The attorneys for Democrat Mark Dayton and Republican Tom Emmer are starting to take center stage in Minnesota's unresolved gubernatorial race.
Republicans have filed lawsuits against two local elections officials demanding that they turn over information related to the election. Democrats say they're looking into the possibility that the recount itself, and not any court challenges, would determine who takes office on January 3.
A CONSTITUTIONAL QUESTION
Democrats have been raising concerns since the day after the election that Emmer and the Republican Party are seeking to delay the outcome of the 2010 election. Now, it appears the Democrats are looking at legal options to ensure any possible "delay" doesn't happen.
At a news conference Friday, Dayton's attorney, Charlie Nauen, told reporters that he thinks it's nearly impossible for Emmer to make up the nearly 8,800-vote difference.
He said he's looking into possible legal options to ensure that once the state canvassing board certifies the recount results on December 14, no lawsuit would prevent Dayton from being sworn in on time on January 3.
"The constitution says that the new governor, if you will, goes into office if that person has been chosen and qualified, and on December 14th, we'll see what the numbers are," Nauen said. "But if the numbers show that Mark Dayton has more votes, he's been chosen, certainly by the people, and he's qualified."
Nauen also told reporters that he doesn't think Republican Gov. Tim Pawlenty has the right to continue serving in office once his term expires on January 2.
Pawlenty has said he will continue serving until a successor is "chosen and qualified," an important term because it's written in the Minnesota Constitution.
Pawlenty and other Republicans interpret that to mean when an election certificate is issued in the race, but Nauen said that's not necessarily the case.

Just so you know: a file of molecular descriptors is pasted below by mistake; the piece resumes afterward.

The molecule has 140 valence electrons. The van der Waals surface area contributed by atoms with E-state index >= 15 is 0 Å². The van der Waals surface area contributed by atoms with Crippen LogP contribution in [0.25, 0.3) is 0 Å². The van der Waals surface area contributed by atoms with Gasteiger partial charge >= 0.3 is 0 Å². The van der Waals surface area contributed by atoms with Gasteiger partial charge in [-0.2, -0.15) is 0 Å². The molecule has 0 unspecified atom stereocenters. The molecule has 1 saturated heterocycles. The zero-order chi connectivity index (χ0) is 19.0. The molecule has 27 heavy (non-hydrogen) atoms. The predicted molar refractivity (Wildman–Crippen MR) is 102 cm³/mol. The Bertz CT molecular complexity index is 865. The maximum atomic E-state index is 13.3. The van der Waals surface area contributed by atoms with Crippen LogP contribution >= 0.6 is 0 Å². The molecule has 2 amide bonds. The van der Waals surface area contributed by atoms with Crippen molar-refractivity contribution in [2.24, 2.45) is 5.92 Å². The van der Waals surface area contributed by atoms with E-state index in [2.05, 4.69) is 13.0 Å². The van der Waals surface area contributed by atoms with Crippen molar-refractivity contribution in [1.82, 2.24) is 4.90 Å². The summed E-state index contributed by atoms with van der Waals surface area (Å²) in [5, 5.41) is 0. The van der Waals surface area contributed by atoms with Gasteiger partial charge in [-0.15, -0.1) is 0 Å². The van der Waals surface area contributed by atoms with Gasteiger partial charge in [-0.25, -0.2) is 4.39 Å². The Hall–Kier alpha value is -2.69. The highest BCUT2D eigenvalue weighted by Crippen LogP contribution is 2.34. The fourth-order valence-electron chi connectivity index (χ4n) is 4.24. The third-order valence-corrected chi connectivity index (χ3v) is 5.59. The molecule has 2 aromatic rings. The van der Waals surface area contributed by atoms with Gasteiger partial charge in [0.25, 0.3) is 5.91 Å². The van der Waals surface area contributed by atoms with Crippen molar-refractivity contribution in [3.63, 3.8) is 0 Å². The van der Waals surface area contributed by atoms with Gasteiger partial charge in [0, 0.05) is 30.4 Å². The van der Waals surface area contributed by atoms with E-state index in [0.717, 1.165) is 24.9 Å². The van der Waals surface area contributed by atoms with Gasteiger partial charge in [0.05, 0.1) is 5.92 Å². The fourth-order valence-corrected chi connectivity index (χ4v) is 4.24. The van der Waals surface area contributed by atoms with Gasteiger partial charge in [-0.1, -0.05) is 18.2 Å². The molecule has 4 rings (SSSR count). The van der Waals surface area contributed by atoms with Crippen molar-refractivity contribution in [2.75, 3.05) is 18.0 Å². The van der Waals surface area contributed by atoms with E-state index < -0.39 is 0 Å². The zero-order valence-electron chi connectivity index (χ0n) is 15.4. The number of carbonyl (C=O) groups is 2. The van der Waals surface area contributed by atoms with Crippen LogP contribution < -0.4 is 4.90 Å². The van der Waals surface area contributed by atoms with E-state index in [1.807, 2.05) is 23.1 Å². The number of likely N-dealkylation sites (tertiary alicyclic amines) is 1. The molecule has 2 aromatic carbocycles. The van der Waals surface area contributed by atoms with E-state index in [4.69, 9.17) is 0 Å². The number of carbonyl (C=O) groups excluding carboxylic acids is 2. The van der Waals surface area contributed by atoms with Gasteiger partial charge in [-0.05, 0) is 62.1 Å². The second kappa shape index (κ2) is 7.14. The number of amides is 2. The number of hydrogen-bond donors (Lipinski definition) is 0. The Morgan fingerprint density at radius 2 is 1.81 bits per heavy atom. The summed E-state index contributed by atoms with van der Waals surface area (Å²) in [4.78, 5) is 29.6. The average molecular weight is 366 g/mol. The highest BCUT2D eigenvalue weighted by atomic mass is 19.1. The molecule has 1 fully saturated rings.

The key question is whether the constitutional definition of "chosen and qualified" trumps state law that forbids an election certificate from being issued until the courts settle any lawsuits, said William Mitchell College of Law Professor Raleigh Levine.
"I can't find any Minnesota cases in the brief search that I've done that gives a definitive definition for what it means to be "chosen and qualified," Levine said.
Levine notes that this was an issue in the 2008 U.S. Senate recount when Democrat Al Franken's attorneys unsuccessfully argued that an election certificate should be issued after the recount. Levine said that Supreme Court ruling signals that it could be an uphill battle for Dayton's side if they pursue it.
REPUBLICANS PREPARE FOR LIKELY RECOUNT, POSSIBLE LAWSUIT
State Republican Party Chair Tony Sutton said Emmer's side is not focusing on the issue. Instead, he said they're working to ensure that they're prepared for the recount and a possible lawsuit. The Republican Party of Minnesota asked a judge to compel elections officials in Pine and St. Louis counties to expedite their data practices requests for voter and election information.
"We need to have this information to know if there are things that need to be brought up in a contest as well as planning for the recount," Sutton said. "It's absolutely related to that. We need to get that in a timely basis."
Sutton also declined to lay out specifics about alleged voting irregularities that he and Emmer have raised over the past two weeks. He said they'll present those matters if and when an election contest is filed. Democrats say Republican claims of voting irregularities are either overblown or unsubstantiated.